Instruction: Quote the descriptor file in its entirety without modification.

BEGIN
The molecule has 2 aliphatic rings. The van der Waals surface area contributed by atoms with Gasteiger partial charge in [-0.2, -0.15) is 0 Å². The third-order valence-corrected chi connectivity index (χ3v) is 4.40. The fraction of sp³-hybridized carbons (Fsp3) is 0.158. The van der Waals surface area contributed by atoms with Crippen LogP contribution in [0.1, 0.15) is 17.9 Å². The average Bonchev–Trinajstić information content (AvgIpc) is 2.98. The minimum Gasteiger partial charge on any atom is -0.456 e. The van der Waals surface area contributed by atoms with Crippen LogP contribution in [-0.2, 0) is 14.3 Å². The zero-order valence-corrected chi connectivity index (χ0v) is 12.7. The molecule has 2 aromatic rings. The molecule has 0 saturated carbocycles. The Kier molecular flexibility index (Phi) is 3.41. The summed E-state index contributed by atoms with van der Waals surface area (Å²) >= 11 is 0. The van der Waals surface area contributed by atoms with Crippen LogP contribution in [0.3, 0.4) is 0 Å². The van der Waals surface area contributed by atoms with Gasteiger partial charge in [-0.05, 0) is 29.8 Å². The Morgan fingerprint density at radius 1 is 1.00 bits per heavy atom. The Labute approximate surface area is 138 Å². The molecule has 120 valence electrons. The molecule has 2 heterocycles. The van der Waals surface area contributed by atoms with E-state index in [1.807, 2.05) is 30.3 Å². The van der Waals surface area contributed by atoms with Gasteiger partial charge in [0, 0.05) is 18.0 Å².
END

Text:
The molecule has 2 aliphatic rings. The van der Waals surface area contributed by atoms with Gasteiger partial charge in [-0.2, -0.15) is 0 Å². The third-order valence-corrected chi connectivity index (χ3v) is 4.40. The fraction of sp³-hybridized carbons (Fsp3) is 0.158. The van der Waals surface area contributed by atoms with Crippen LogP contribution in [0.1, 0.15) is 17.9 Å². The average Bonchev–Trinajstić information content (AvgIpc) is 2.98. The minimum Gasteiger partial charge on any atom is -0.456 e. The van der Waals surface area contributed by atoms with Crippen LogP contribution in [-0.2, 0) is 14.3 Å². The zero-order valence-corrected chi connectivity index (χ0v) is 12.7. The molecule has 2 aromatic rings. The molecule has 0 saturated carbocycles. The Kier molecular flexibility index (Phi) is 3.41. The summed E-state index contributed by atoms with van der Waals surface area (Å²) >= 11 is 0. The van der Waals surface area contributed by atoms with Crippen LogP contribution in [0.3, 0.4) is 0 Å². The van der Waals surface area contributed by atoms with Gasteiger partial charge in [-0.05, 0) is 29.8 Å². The Morgan fingerprint density at radius 1 is 1.00 bits per heavy atom. The Labute approximate surface area is 138 Å². The molecule has 120 valence electrons. The molecule has 2 heterocycles. The van der Waals surface area contributed by atoms with E-state index in [1.807, 2.05) is 30.3 Å². The van der Waals surface area contributed by atoms with Gasteiger partial charge in [0, 0.05) is 18.0 Å².